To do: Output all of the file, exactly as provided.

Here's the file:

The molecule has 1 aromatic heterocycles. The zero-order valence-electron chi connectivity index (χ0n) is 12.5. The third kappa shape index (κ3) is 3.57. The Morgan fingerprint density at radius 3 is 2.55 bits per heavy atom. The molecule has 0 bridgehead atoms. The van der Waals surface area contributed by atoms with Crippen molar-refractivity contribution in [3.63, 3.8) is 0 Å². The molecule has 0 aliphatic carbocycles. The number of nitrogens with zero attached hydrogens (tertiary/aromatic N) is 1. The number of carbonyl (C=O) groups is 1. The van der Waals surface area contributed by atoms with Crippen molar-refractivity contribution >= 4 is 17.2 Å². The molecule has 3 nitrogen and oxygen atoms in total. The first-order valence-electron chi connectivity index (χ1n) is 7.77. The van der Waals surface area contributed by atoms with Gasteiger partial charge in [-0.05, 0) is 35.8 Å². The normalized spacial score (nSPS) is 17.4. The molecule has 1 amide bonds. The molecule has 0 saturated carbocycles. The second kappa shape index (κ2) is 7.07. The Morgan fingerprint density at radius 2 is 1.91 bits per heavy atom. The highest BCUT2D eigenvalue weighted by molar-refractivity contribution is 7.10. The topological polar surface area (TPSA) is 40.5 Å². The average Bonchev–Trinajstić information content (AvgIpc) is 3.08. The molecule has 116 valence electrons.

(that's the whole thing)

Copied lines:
The molecule has 1 aromatic heterocycles. The zero-order valence-electron chi connectivity index (χ0n) is 12.5. The third kappa shape index (κ3) is 3.57. The Morgan fingerprint density at radius 3 is 2.55 bits per heavy atom. The molecule has 0 bridgehead atoms. The van der Waals surface area contributed by atoms with Crippen molar-refractivity contribution in [3.63, 3.8) is 0 Å². The molecule has 0 aliphatic carbocycles. The number of nitrogens with zero attached hydrogens (tertiary/aromatic N) is 1. The number of carbonyl (C=O) groups is 1. The van der Waals surface area contributed by atoms with Crippen molar-refractivity contribution >= 4 is 17.2 Å². The molecule has 3 nitrogen and oxygen atoms in total. The first-order valence-electron chi connectivity index (χ1n) is 7.77. The van der Waals surface area contributed by atoms with Gasteiger partial charge in [-0.05, 0) is 35.8 Å². The normalized spacial score (nSPS) is 17.4. The molecule has 1 amide bonds. The molecule has 0 saturated carbocycles. The second kappa shape index (κ2) is 7.07. The Morgan fingerprint density at radius 2 is 1.91 bits per heavy atom. The highest BCUT2D eigenvalue weighted by molar-refractivity contribution is 7.10. The topological polar surface area (TPSA) is 40.5 Å². The average Bonchev–Trinajstić information content (AvgIpc) is 3.08. The molecule has 116 valence electrons.